Japan is an archipelago of mountains and coastlines, ranging from the warm subtropical south to relatively cold north. Japan’s coastlines, mountains, and rivers house varied flora and fauna, some of which are endemic.
Ecological Regions Of Japan
Hokkaidō Deciduous Forests
The Hokkaidō deciduous forests ecoregion is classified in the temperate broadleaf and mixed forests Biome. This ecoregion covers the plains and low hills of the Japanese Island of Hokkaidō. The region is characterized by conifers, oaks, ash, basswoods and an undergrowth of dwarf bamboo. The region’s average annual rainfall is recorded at 1,150 mm while the average temperature is 8 degrees centigrade.
The region’s trees are home to over 200 avifauna species such as Tufted Puffin, willow tit, white-tailed sea eagle, and the endangered Japanese crane and Blakiston’s fish owl. Mammal species in the region include the red fox, Sika deer, and the Hokkaido brown bear. The ecoregion faces some environmental threats from logging and overgrazing to harvesting of the plants for medicine and poaching. Development infrastructure has also negatively impacted on the region. Although conservation efforts have been initiated, they are not enough to adequately protect the region’s flora and fauna.
Honshū Alpine Conifer Forests
The Honshū alpine conifer forests ecoregion is classified in the temperate coniferous forests Biome. The ecoregion covers mountainous regions across the northeastern region of Honshū and part of the Oshima Peninsula in Hokkaidō Island. Spruce and fir species dominate the landscape including Jezo Spruce and Veitch’s Fir. The trees support an undergrowth of shrubs, mosses, and thicket.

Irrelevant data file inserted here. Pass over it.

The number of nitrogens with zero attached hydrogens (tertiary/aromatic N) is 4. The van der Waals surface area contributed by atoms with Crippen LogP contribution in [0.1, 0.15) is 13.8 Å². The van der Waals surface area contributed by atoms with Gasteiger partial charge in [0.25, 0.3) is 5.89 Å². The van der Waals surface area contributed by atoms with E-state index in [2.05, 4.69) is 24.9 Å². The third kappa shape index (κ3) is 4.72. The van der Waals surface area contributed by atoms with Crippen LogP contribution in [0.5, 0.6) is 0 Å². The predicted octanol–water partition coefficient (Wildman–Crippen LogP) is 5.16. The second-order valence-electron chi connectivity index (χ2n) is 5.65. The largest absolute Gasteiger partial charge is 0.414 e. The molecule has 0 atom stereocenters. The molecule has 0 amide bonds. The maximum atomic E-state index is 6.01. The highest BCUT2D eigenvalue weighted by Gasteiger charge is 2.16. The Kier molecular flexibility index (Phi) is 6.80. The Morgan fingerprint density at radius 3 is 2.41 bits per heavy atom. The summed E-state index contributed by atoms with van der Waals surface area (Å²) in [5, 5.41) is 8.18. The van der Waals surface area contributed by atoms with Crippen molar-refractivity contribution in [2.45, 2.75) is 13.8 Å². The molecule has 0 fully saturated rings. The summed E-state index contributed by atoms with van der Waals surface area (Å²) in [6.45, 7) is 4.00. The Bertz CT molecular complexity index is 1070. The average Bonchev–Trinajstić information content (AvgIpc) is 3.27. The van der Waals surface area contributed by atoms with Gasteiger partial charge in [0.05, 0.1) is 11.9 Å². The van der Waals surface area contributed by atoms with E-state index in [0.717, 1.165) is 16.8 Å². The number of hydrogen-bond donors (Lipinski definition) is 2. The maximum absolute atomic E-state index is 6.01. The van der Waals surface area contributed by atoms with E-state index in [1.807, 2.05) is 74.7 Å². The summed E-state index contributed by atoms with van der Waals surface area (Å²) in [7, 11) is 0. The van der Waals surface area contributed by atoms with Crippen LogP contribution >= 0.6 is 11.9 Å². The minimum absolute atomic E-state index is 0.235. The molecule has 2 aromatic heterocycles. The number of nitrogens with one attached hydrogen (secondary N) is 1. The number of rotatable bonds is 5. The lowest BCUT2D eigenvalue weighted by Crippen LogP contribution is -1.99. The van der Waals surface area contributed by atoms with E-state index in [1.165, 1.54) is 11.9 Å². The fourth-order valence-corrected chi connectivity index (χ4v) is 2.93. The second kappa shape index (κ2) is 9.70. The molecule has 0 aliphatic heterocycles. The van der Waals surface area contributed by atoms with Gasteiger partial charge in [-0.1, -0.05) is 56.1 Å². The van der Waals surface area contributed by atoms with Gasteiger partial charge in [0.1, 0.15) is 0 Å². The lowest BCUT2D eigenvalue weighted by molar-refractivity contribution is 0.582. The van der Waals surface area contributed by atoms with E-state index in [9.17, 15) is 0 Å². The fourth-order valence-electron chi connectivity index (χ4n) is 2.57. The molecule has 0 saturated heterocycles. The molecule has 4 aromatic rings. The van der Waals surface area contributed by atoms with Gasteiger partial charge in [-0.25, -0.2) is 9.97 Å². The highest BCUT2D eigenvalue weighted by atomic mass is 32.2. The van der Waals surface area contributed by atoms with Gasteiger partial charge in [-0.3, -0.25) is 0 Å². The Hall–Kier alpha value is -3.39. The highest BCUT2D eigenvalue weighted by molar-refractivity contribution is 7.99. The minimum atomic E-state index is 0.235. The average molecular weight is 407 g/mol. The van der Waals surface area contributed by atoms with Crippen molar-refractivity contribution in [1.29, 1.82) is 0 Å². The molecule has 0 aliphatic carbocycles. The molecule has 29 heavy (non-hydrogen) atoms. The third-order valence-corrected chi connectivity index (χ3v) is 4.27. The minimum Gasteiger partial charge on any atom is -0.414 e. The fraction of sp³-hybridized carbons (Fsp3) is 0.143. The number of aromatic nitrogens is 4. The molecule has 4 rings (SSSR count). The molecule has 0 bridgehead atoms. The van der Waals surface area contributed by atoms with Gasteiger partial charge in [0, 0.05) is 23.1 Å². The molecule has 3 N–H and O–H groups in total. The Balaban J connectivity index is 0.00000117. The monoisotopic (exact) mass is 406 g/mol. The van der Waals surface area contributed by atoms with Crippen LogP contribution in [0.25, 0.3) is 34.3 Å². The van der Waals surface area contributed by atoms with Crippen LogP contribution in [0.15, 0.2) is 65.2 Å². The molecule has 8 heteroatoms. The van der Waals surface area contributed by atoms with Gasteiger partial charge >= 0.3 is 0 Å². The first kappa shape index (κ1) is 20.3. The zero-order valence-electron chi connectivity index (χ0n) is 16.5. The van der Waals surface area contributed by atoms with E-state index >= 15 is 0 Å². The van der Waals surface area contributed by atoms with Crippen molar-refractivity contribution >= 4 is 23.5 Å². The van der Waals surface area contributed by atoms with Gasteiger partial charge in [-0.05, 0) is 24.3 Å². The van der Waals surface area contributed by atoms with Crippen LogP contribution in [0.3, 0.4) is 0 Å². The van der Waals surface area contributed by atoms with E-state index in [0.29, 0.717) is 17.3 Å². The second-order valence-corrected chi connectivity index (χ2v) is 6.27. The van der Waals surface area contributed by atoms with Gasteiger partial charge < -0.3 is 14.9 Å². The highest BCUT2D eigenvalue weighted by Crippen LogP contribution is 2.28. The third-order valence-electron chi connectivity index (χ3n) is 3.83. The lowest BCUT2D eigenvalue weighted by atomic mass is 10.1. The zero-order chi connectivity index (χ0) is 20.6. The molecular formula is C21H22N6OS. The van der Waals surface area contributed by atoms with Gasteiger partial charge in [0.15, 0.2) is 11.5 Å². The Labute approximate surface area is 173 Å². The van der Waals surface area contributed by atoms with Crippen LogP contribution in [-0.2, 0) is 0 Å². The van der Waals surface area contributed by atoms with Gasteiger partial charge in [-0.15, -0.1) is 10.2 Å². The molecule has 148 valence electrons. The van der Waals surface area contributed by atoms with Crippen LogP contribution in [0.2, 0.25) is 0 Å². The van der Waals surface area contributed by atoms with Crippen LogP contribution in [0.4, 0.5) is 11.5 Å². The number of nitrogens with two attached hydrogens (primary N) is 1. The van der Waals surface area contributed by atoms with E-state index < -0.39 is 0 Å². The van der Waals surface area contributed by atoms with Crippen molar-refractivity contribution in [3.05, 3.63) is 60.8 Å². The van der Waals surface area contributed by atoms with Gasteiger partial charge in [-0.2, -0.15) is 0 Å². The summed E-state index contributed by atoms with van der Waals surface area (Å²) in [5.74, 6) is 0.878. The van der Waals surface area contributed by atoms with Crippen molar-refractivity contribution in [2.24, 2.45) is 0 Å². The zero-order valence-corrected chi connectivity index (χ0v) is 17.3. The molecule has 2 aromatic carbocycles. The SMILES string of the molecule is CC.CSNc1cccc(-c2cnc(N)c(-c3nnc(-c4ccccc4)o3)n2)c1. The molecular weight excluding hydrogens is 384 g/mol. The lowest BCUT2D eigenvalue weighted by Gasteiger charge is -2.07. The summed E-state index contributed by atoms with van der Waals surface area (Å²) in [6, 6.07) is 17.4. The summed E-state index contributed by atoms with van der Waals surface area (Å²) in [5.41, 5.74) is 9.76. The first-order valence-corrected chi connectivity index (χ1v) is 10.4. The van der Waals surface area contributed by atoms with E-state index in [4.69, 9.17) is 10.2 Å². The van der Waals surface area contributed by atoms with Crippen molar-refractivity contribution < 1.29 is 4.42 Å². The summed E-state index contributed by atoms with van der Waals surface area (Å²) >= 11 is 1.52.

The region is home to abundant avifauna species such as the spotted nutcracker, arctic warbler, golden eagle, and the rock ptarmigan. The Yezo brown bear, Asian black bear, and the Sika deer inhabit the ecoregion.
The region is continuously threatened by poaching, infrastructures such as roads, land transformation, and tourism. Protected areas include the Mount Hakusan National Park and Azumayama Forest Ecosystem Reserve.
The Sea Of Okhotsk
The Sea of Okhotsk ecoregion is classified in the Marine Temperate Northern Pacific Biome. The ecoregion covers numerous islands separating the Sea from the Pacific Ocean, including Japan’s second-largest island of Hokkaido. While the northern region is relatively shallow, other parts of the sea are as deep as 1,500 meters. The water’s depths are cold, with temperatures estimated at -1.7 degrees Celsius.
Aqua-fauna is abundant in this ecoregion, with species such as walleye pollock, Pacific sardine, golden king crab, and herring. Animals in the region include the Northern fur seal, steller’s sea lion, and ribbon seal. The Sea of Okhotsk ecoregion is threatened by overfishing, water pollution, and oil exploration activities. The Shiretoko National Park in Hokkaido lies in this ecoregion.
Taiheiyo Evergreen Forests
The Taiheiyo Evergreen Forests ecoregion is classified in the temperate broadleaf and mixed forests Biome. The ecoregion lies on the Pacific Ocean (Taiheiyo) side of the Honshu, Kyushu and Shikoku Islands and it straddles a landscape of plains, hills, rivers, low mountains, and streams. Laurel weaves and oak tree species dominate the forests. Much of the ecoregion has been compromised by agriculture and urbanization. Some of Japan’s largest urban areas such as Tokyo and Osaka lie in the ecoregion. The region is subsequently listed as critical.
Other Ecoregions Of Japan
The rest of Japan’s nine forest ecoregions are Hokkaidō montane conifer forests; the Nansei Islands subtropical evergreen forests; Nihonkai evergreen forests; Ogasawara subtropical moist forests and Taiheiyo montane deciduous forests. Other marine ecoregions in Japan are the East China Sea; Kuroshio Current; Ogasawara reefs; Oyashio Current; Ryukyu reefs and Sea of Japan. In the pursuit of industrialization, deforestation, infrastructure, and land transformation for agriculture have all had negative impacts on Japan's ecoregion. Government and societal efforts are however working to minimize the environmental impacts of industrialization.